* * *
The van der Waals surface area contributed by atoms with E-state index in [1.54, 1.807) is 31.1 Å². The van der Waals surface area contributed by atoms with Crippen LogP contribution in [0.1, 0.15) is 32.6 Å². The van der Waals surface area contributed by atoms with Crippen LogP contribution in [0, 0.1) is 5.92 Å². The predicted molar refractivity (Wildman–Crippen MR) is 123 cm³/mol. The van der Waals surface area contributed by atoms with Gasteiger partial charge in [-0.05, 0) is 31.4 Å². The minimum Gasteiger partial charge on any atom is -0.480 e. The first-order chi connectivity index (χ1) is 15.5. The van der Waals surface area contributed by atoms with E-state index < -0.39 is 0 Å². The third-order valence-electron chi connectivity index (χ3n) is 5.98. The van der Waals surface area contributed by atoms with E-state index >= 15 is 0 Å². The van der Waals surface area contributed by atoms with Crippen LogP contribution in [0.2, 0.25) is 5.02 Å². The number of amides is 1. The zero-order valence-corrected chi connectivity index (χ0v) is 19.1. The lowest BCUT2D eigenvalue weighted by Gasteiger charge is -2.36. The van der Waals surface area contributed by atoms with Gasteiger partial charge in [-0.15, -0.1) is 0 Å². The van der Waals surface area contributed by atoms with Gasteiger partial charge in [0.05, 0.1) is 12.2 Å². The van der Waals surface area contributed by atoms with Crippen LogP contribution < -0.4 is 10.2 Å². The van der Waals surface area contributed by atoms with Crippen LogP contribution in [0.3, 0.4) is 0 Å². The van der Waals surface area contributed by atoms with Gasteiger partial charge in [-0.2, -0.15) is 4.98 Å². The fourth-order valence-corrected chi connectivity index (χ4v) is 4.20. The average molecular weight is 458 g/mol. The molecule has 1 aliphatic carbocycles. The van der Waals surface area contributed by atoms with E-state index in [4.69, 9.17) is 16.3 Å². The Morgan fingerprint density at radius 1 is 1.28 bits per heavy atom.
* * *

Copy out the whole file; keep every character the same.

The van der Waals surface area contributed by atoms with E-state index in [1.54, 1.807) is 31.1 Å². The van der Waals surface area contributed by atoms with Crippen LogP contribution in [0.1, 0.15) is 32.6 Å². The van der Waals surface area contributed by atoms with Crippen LogP contribution in [0, 0.1) is 5.92 Å². The predicted molar refractivity (Wildman–Crippen MR) is 123 cm³/mol. The van der Waals surface area contributed by atoms with Gasteiger partial charge in [-0.05, 0) is 31.4 Å². The minimum Gasteiger partial charge on any atom is -0.480 e. The first-order chi connectivity index (χ1) is 15.5. The van der Waals surface area contributed by atoms with E-state index < -0.39 is 0 Å². The third-order valence-electron chi connectivity index (χ3n) is 5.98. The van der Waals surface area contributed by atoms with E-state index >= 15 is 0 Å². The van der Waals surface area contributed by atoms with Crippen LogP contribution in [0.2, 0.25) is 5.02 Å². The number of amides is 1. The zero-order valence-corrected chi connectivity index (χ0v) is 19.1. The lowest BCUT2D eigenvalue weighted by Gasteiger charge is -2.36. The van der Waals surface area contributed by atoms with Gasteiger partial charge in [-0.15, -0.1) is 0 Å². The van der Waals surface area contributed by atoms with Gasteiger partial charge in [0.05, 0.1) is 12.2 Å². The van der Waals surface area contributed by atoms with Crippen LogP contribution < -0.4 is 10.2 Å². The van der Waals surface area contributed by atoms with Crippen LogP contribution in [0.3, 0.4) is 0 Å². The van der Waals surface area contributed by atoms with Gasteiger partial charge in [-0.2, -0.15) is 4.98 Å². The fourth-order valence-corrected chi connectivity index (χ4v) is 4.20. The average molecular weight is 458 g/mol. The molecule has 1 aliphatic carbocycles. The van der Waals surface area contributed by atoms with E-state index in [4.69, 9.17) is 16.3 Å². The Morgan fingerprint density at radius 1 is 1.28 bits per heavy atom.